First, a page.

A goal of regenerative medicine has been to be able to take any cell from a person’s body and turn it in to any other cell type that may be desired (such as insulin-producing beta-cells for treating diabetes, or creating neurons to treat a neurodegenerative disease). This would eliminate several donor-compatibility problems, and potentially eliminate the need for a donor (who isn’t the patient) altogether. In 2007, human induced pluripotent stem cells (iPSCs) were created and this goal seemed a bit closer (Yu et al., 2007; Takahashi et al., 2007). iPSCs are cells that can be take from adult tissue and “reprogrammed” into embryonic stem cell (ESC)-like cells. Because iPSCs are pluripotent, these cells can then differentiate into (or become) any cell type (for more information, see the All Things Stem Cell article on “Induced Pluripotent Stem Cells: A New Stem Cell Line with a Long History”).

But is it possible to get rid of the iPSC-middle man? Is it possible to take any cell in the adult body and directly reprogram it, skipping the iPSC state, into the final desired cell type? There have been several studies over the last few decades that show this is quite possible, though it still has a ways to go before it can be regularly used in the clinic.

Reprogramming of cells to a different cell type is usually done by either somatic cell nuclear transfer (SCNT) or by using transcription factors. This post will focus on work done with transcription factors (for more information on using SCNT, see the “Induced Pluripotent Stem Cells…” post). Transcription factors are expressed (or made) at different levels in different cell types, and control what genes are expressed in every cell, making sure, for example, that a liver cell remains a liver cell and does not become a neuron. A famous example of how transcription factor expression can be used to alter a cell’s identity is the creation of iPSCs, where adult cells were forced to express transcription factors normally expressed in ESCs, which made the adult cells express genes specific to ESCs, and consequently become nearly identical to ESCs.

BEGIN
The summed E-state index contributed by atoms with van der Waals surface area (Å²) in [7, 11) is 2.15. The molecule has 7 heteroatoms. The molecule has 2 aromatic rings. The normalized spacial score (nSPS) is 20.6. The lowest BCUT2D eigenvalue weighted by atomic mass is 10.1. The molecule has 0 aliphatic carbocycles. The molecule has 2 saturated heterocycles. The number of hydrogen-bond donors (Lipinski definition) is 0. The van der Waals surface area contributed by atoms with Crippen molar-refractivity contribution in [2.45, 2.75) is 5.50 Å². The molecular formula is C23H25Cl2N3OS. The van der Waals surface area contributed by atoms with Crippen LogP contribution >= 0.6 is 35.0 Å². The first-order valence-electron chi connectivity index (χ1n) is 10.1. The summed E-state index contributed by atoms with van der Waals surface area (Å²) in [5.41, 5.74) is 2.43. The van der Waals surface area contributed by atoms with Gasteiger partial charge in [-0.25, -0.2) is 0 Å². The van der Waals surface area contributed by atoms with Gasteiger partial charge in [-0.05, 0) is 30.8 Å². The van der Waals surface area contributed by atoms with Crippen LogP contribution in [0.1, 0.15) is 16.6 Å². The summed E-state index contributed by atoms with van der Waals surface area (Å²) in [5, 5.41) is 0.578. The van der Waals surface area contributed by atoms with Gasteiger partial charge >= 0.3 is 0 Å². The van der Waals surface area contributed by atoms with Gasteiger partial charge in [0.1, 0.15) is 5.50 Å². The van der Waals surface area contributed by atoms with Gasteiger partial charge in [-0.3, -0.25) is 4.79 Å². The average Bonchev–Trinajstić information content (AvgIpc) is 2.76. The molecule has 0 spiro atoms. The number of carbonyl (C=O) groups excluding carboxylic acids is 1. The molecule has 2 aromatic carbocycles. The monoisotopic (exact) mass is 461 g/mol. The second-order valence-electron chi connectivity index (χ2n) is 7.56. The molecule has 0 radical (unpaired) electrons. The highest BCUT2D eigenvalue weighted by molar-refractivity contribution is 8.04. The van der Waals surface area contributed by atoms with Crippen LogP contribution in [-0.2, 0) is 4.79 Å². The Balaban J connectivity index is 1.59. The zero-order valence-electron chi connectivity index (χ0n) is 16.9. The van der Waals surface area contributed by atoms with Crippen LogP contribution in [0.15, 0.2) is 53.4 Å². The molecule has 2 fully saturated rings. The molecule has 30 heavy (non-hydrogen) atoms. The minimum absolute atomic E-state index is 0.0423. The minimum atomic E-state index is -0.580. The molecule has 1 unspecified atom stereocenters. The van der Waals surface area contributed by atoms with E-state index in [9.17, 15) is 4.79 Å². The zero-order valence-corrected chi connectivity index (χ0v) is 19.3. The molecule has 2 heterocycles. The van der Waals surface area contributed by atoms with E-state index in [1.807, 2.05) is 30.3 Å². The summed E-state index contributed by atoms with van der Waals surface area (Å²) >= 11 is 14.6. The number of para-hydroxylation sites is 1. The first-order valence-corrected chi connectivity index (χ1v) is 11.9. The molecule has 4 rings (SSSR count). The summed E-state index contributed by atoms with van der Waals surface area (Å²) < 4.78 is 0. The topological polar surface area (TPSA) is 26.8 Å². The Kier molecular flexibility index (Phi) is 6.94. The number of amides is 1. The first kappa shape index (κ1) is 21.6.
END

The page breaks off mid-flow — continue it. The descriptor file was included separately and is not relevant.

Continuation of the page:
There are many degrees of direct reprogramming that have been reported over the last few decades. Several progenitor cells, cells that appear to be committed to their fate but not yet fully differentiated, have been shown to be capable of dedifferentiating into a different cell type; this process is called transdetermination. However, in a few cases it has been shown that a fully differentiated cell can actually become a different cell type; this process is called transdifferentiation (Graf and Enver, 2009). Over the last few decades, much progress has been made in direct reprogramming with muscle, blood, the pancreas, and neurons.


In the 1980s, the first reprogramming experiments using transcription factors took place. In 1987, a group reported using MyoD to make fibroblasts become muscle cells (Davis et al., 1987). Fibroblasts are cells important for wound healing (they secrete essential extracellular matrix proteins) and are common in connective tissues. The specific fibroblasts used were embryonic mouse fibroblasts. Because they were embryonic, this process is called transdetermination; the embryonic fibroblasts could probably differentiate more easily than adult fibroblasts (Graf and Enver, 2009). To convert the fibroblasts into muscle cells, the researchers transfected the fibroblasts with the cDNA of MyoD, forcing the cells to express MyoD (Davis et al., 1987). MyoD is normally only expressed in skeletal muscle, and it was later found to be a transcription factor involved in the differentiation of muscle cells and also a very early marker of muscle cell fate commitment.

Because of its success with the fibroblasts, MyoD was subsequently used in many other reprogramming studies to see what other cells it could make into muscle. It was found that while MyoD could indeed convert many different cell types into muscle, including fibroblasts in the dermal layer of skin, immature chondrocytes (cells in cartilage), smooth muscle, and retinal cells (Choi et al., 1990), MyoD could not turn any cell type into muscle; it was found incapable of making muscle out of hepatocytes (cells in the liver) (Schäfer et al., 1990).


In the 1990s, another key direct reprogramming factor was discovered, specifically involved in hematopoiesis. Hematopoiesis is the process by which the different types of blood cells are generated in the body (the term literally means “to make blood”). (For information on hematopoietic stem cells, see the All Things Stem Cell article “Hematopoietic Stem Cells: A Long History in Brief”). The central hematopoiesis-regulating factor discovered was the transcription factor GATA-1.

In 1995, a group reported that when GATA-1 was added to or removed from avian monocyte precursors, it could turn them into erythrocytes, megakaryocytes, and eosinophils (Kulessa et al., 1995). To understand the significance of these findings an inspection of hematopoiesis is required (see Figure). During hematopoiesis, hematopoietic stem cells (HSCs) (also called hemocytoblasts) give rise to all the different types of blood cells. Specifically, HSCs can first differentiate into either a common myeloid progenitor cell or a common lymphoid progenitor cell; either progenitor then further differentiates into specific blood cell types.